Gurov was bored listening, he was annoyed by the naïve tone, by this repentance, so unexpected and out of place; had it not been for the tears in her eyes, one might have thought she was joking or playing a role.
—Anton Chekhov, ’The Lady with the Dog’
Abounding through the work of Janet Malcolm are your execrations of, your doubts about, your caveats regarding: the ‘epistemological insecurity’ of autobiography (The Silent Woman); the ‘pretension’ of autobiography (Reading Chekhov); indeed, the ‘koan’ of autobiography (Two Lives). Yet here, in the modish, she is: the autobiographobe autobiographizing.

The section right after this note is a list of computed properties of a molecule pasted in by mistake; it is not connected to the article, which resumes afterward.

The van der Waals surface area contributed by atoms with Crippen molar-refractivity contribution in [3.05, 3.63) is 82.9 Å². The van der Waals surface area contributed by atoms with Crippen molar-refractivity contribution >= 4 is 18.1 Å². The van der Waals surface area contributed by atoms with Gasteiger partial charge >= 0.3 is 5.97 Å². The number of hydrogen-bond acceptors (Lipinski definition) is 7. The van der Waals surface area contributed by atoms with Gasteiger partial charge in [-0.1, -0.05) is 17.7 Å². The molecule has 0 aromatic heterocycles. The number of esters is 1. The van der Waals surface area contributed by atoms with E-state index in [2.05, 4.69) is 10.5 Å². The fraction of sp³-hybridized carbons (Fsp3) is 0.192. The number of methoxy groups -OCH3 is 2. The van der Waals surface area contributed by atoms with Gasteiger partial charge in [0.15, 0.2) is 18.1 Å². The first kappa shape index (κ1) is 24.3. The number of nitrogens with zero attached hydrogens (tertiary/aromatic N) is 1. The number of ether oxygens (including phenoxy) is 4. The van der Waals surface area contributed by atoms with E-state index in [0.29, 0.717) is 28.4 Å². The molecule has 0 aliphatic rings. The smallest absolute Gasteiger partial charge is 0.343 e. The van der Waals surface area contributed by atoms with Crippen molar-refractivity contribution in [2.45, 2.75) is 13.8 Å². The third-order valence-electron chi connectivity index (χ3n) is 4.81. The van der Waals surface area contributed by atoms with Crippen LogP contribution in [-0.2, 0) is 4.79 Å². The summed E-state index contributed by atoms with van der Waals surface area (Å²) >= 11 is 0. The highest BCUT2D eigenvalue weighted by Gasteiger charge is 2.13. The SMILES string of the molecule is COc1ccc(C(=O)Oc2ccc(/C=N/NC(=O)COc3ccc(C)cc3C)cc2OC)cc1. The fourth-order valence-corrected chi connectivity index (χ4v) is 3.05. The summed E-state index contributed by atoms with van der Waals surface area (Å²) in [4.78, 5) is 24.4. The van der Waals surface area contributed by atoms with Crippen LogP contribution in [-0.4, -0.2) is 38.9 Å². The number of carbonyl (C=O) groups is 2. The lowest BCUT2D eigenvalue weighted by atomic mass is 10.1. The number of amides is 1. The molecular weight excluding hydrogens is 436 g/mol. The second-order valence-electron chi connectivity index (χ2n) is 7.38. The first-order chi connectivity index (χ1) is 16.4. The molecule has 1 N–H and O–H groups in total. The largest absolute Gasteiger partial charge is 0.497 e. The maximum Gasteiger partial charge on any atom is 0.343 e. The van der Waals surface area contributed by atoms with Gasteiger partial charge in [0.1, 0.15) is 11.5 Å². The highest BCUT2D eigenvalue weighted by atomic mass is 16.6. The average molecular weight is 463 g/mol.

Like Roland Barthes’s Camera Lucida: Reflections on Photography, Malcolm’s Still Pictures: On Photography and Memory is a memoir which seeks to be classified otherwise, shelved elsewhere, subjected to another kind of reading. But where Barthes issued a smokescreen, exploiting his image as a critic to produce a bogus-yet-believable theory of the photograph as a screen for his mournful homage to his mother, Malcolm offers little more than meagre aperçus on photography and its relation to memory, or memory and its relation to photography—as if her subtitle were merely an afterthought. (‘Most of what happens to us goes unremembered. The events of our lives are like photographic negatives.’) Much like a conventional memoir (or a parody of one) Still Pictures presents a series of mostly unremarkable, sometimes barely legible photos from Malcolm’s family archive, using each as an occasion to reminisce. Or at least to attempt to reminisce. Or at least to pretend to attempt to. (‘There may have been some tragic story here, or there may not. There are not a lot of things I remember about these summers’; ‘Again, I don’t remember much about what we did’; ‘The picture brings back no memory of the excursion’). Her memories are hazy, vague, lost, incidental, incomplete, improbable, inert. ‘Autobiography is a misnamed genre,’ she decides; ‘memory speaks only some of its lines.’